Clumsy, mechanical, inane: a kind of YA for adults, sophomoric and repugnant at once.



Reid, we’re told, is actually a “longtime New York publishing executive” who “spent a career” in the business. Whatever. His story about an opportunistic writer is a mediocrity and rather repellent.

Steven King—pen name Konigsberg, his family’s original surname—is having trouble getting his books published, even though he did go to the Iowa Writers’ Workshop and does have his own cousin Stuart for a shark-like agent. Making ends meet by bartending in Maine, however, 30ish Steven gets lucky when he’s befriended by the older and affable Ben Chambers, a wise and kindly gent who’s been everywhere, done everything—and written 20 novels, all unpublished (“I only wrote for myself,” says he) and all, presumably, about likable heroes (“If a reader doesn’t like the central character of a book, you got problems,” he tells eager novice Steven). As luck would have it—though of course it’s very sad, he was so kind and so nice—Ben soon dies (manfully and quietly, of course) of heart trouble and leaves everything he had to his new friend and wannabe writer Steven. How long does it take him, agented by the cartoonishly crass Stuart, to get rich and famous by publishing the first of Ben’s 20 novels—under the name Konigsberg? Well, let’s just say that Steven is rocketed right up there among the high-rolling gods of bestsellerdom, and, hey, he’s still got 19 more hits to go! Even when a few worms who knew the real Ben Chambers crawl out of the woodwork to blackmail Steven, things work out. One of the worms gets shot dead, Steven is implicated—but a cop who loves Steven’s books and knows he’s innocent buries the evidence, becoming afterward a writing student under the master. When his wife discovers what he’s been doing all along, Steven turns over a major new leaf: he doesn’t publish any more of the books, sets up a good-deeds foundation instead.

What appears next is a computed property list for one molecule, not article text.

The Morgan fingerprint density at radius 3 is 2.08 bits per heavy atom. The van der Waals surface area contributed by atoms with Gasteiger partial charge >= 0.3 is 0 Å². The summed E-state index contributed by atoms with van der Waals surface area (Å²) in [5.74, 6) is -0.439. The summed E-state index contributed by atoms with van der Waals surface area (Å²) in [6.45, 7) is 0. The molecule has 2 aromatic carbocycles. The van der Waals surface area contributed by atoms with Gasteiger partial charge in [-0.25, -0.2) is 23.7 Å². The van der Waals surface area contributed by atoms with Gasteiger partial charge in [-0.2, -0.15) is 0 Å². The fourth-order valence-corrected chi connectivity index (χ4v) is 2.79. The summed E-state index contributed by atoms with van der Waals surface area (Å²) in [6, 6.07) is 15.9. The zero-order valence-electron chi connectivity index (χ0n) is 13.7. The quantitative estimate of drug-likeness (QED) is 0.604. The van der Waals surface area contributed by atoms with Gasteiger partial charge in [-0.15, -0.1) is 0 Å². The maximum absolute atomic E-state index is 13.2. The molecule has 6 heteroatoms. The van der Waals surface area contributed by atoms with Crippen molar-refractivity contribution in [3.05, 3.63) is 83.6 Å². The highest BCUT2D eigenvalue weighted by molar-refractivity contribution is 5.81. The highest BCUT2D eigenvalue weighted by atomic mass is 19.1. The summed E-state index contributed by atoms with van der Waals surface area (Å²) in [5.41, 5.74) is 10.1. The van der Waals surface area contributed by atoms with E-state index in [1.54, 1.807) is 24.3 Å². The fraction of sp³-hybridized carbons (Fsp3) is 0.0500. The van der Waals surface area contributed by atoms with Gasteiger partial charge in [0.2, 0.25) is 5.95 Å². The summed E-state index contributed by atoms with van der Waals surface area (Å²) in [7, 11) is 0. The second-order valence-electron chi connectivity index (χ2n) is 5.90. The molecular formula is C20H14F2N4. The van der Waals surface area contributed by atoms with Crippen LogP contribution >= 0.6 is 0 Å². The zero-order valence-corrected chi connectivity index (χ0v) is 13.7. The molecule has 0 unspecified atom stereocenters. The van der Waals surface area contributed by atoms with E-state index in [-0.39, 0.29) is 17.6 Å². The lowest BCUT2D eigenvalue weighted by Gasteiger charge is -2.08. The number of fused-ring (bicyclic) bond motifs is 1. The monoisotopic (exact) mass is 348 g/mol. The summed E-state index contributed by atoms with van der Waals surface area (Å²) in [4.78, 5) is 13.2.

Clumsy, mechanical, inane: a kind of YA for adults, sophomoric and repugnant at once.

Pub Date: Aug. 19, 2003

ISBN: 0-385-50621-X

Page Count: 240

Publisher: Doubleday

Review Posted Online: June 24, 2010

Kirkus Reviews Issue: June 1, 2003

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This is fast-paced, nonstop fun. Cussler fans will gobble it up.


Rumors of lost Egyptian treasure spark high adventure in this 17th in the NUMA series featuring oceanographer Kurt Austin and his crew (Sea of Greed, 2018, etc.).

Over 3,000 years ago, grave robbers sail away with loot from a pharaoh’s tomb. In 1927, Jake Melbourne and his plane disappear in his attempt at a trans-Atlantic flight. In the present day, arms merchants known as the Bloodstone Group have taken to stealing antiquities. They are looking for a “treasure both vast and glorious” that hieroglyphics say was shipped down the Nile and out of Egypt, perhaps even west across the Atlantic. (Holy scurvy! That must’ve been a lot of hard rowing!) The criminals are known to MI5 as “very dangerous people" and "merchants selling death.” Perfectly willing to kill everyone in their way, they are aided by mechanical crows and Fydor and Xandra, nasty sibling assassins jointly called the Toymaker. Such are the foes faced by Austin and his team from the National Underwater and Marine Agency. Of course, Austin has no interest in profit; he will gladly leave the ancient riches wherever they are. Action arrives early and often, and the failed pre-Lindbergh flight fits in neatly. Cussler and Brown concoct a nifty plot with disparate, sometimes over-the-top twists that will make even hardcore adventure fans say “Wow!” Expect claustrophobic gunfights, aerial combat, a life-threatening flood, messages from the dead, coffins of gold—and a vintage classic car, because why not? “We’re going to steal the greatest deposit of Egyptian treasure the world has ever known,” brags the evil mastermind. But he’ll have to climb over the series hero’s dead body first, which—no plot spoiler here—ain’t gonna happen.